Thankfully, my mother-in-law emailed me and asked if she and a family friend, who took care of my husband as an infant, could help. Also, my pediatrician sent an amazing nurse who came to my house to help as well. She sat with me to discuss lactation problems and answer all my questions. She then weighed my baby, and she gained six ounces! I thanked God for these women. After Nurse Penny left, my mother-in-law told me to rest, and I had the best rest I’d ever had.
This experience taught me a great deal, but it did not have to happen. Being a physician did not mean I was ready for motherhood. I spent so much time reading about my body changes during pregnancy and should have focused on the care of a newborn. Knowing the guidelines for breastfeeding did not prepare me for the actual job of being a mother. I started to wonder: If I am a physician and struggling this much, what are other moms going through?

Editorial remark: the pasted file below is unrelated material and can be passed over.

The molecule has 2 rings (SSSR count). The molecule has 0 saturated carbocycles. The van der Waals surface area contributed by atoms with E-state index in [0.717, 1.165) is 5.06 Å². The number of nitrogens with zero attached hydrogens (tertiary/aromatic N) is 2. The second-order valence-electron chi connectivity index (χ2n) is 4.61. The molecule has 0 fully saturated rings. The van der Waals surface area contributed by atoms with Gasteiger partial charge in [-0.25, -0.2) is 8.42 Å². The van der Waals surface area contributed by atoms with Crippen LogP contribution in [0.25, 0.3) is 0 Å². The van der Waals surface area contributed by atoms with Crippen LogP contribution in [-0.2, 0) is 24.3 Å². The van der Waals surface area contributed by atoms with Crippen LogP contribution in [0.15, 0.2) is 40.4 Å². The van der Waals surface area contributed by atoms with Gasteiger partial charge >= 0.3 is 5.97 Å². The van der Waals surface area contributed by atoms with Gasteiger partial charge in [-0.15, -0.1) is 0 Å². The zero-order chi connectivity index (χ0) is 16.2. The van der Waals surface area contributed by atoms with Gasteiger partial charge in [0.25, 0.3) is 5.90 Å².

The medical system is another entity that requires improvement. My obstetrics visits were always brief, and nothing happened. That was an opportunity for a few words regarding identifying signs of unsuccessful breastfeeding. In the hospital, the lactation nurse could have spent 10 minutes on this topic. She could have explained that although babies cry, not getting more than an hour of sleep and crying during nursing is a sign of real distress. Also, instead of just explaining how important breastfeeding is, they could have also recommended having formula available if these signs arise. I quipped the American College of Pediatrics is probably a panel of men who spew out data about breastfeeding without considering practical information.